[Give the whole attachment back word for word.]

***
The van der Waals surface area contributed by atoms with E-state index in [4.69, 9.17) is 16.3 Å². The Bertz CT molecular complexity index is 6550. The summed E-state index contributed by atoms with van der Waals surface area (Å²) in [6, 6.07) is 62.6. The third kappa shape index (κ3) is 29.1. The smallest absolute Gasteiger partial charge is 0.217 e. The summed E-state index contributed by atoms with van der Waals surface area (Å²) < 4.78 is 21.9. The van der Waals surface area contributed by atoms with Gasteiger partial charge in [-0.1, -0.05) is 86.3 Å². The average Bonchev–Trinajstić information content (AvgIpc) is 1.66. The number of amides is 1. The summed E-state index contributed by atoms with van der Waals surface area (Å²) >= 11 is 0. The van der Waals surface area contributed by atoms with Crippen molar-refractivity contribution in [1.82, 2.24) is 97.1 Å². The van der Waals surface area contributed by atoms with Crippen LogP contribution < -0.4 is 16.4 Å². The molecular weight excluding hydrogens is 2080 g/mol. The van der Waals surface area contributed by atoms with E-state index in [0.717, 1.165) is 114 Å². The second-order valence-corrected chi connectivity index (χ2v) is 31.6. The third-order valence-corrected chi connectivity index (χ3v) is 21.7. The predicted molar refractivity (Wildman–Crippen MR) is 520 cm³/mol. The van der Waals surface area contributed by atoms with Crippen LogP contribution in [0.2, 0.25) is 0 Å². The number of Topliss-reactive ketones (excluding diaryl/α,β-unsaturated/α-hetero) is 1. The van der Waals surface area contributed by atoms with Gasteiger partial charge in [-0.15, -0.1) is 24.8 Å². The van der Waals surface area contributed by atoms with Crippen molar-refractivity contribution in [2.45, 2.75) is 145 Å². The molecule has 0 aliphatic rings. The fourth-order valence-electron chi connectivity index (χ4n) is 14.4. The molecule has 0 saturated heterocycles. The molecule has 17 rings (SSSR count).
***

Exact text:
The van der Waals surface area contributed by atoms with E-state index in [4.69, 9.17) is 16.3 Å². The Bertz CT molecular complexity index is 6550. The summed E-state index contributed by atoms with van der Waals surface area (Å²) in [6, 6.07) is 62.6. The third kappa shape index (κ3) is 29.1. The smallest absolute Gasteiger partial charge is 0.217 e. The summed E-state index contributed by atoms with van der Waals surface area (Å²) < 4.78 is 21.9. The van der Waals surface area contributed by atoms with Gasteiger partial charge in [-0.1, -0.05) is 86.3 Å². The average Bonchev–Trinajstić information content (AvgIpc) is 1.66. The number of amides is 1. The summed E-state index contributed by atoms with van der Waals surface area (Å²) >= 11 is 0. The van der Waals surface area contributed by atoms with Crippen molar-refractivity contribution in [1.82, 2.24) is 97.1 Å². The van der Waals surface area contributed by atoms with Crippen LogP contribution < -0.4 is 16.4 Å². The molecular weight excluding hydrogens is 2080 g/mol. The van der Waals surface area contributed by atoms with E-state index in [0.717, 1.165) is 114 Å². The second-order valence-corrected chi connectivity index (χ2v) is 31.6. The third-order valence-corrected chi connectivity index (χ3v) is 21.7. The predicted molar refractivity (Wildman–Crippen MR) is 520 cm³/mol. The van der Waals surface area contributed by atoms with Crippen LogP contribution in [0.2, 0.25) is 0 Å². The number of Topliss-reactive ketones (excluding diaryl/α,β-unsaturated/α-hetero) is 1. The van der Waals surface area contributed by atoms with Gasteiger partial charge in [-0.15, -0.1) is 24.8 Å². The van der Waals surface area contributed by atoms with Crippen molar-refractivity contribution in [2.45, 2.75) is 145 Å². The molecule has 0 aliphatic rings. The fourth-order valence-electron chi connectivity index (χ4n) is 14.4. The molecule has 0 saturated heterocycles. The molecule has 17 rings (SSSR count).